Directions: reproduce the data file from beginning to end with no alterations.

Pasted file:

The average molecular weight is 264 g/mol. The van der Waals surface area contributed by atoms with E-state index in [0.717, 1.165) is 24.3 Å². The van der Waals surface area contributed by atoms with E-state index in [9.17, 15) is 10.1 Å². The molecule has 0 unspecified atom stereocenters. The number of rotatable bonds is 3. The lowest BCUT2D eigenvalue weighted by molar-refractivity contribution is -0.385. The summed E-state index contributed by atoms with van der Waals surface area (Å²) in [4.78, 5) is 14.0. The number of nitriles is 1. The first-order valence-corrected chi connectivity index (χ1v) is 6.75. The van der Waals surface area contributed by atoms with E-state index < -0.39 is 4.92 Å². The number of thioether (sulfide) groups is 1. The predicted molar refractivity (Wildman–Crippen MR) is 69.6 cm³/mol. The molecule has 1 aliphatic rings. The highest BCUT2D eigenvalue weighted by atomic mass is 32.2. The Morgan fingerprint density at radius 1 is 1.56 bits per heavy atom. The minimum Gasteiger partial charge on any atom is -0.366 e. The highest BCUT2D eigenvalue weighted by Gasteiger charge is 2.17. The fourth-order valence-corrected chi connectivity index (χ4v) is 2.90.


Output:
The average molecular weight is 264 g/mol. The van der Waals surface area contributed by atoms with E-state index in [0.717, 1.165) is 24.3 Å². The van der Waals surface area contributed by atoms with E-state index in [9.17, 15) is 10.1 Å². The molecule has 0 unspecified atom stereocenters. The number of rotatable bonds is 3. The lowest BCUT2D eigenvalue weighted by molar-refractivity contribution is -0.385. The summed E-state index contributed by atoms with van der Waals surface area (Å²) in [4.78, 5) is 14.0. The number of nitriles is 1. The first-order valence-corrected chi connectivity index (χ1v) is 6.75. The van der Waals surface area contributed by atoms with E-state index < -0.39 is 4.92 Å². The number of thioether (sulfide) groups is 1. The predicted molar refractivity (Wildman–Crippen MR) is 69.6 cm³/mol. The molecule has 1 aliphatic rings. The highest BCUT2D eigenvalue weighted by atomic mass is 32.2. The Morgan fingerprint density at radius 1 is 1.56 bits per heavy atom. The minimum Gasteiger partial charge on any atom is -0.366 e. The highest BCUT2D eigenvalue weighted by Gasteiger charge is 2.17. The fourth-order valence-corrected chi connectivity index (χ4v) is 2.90.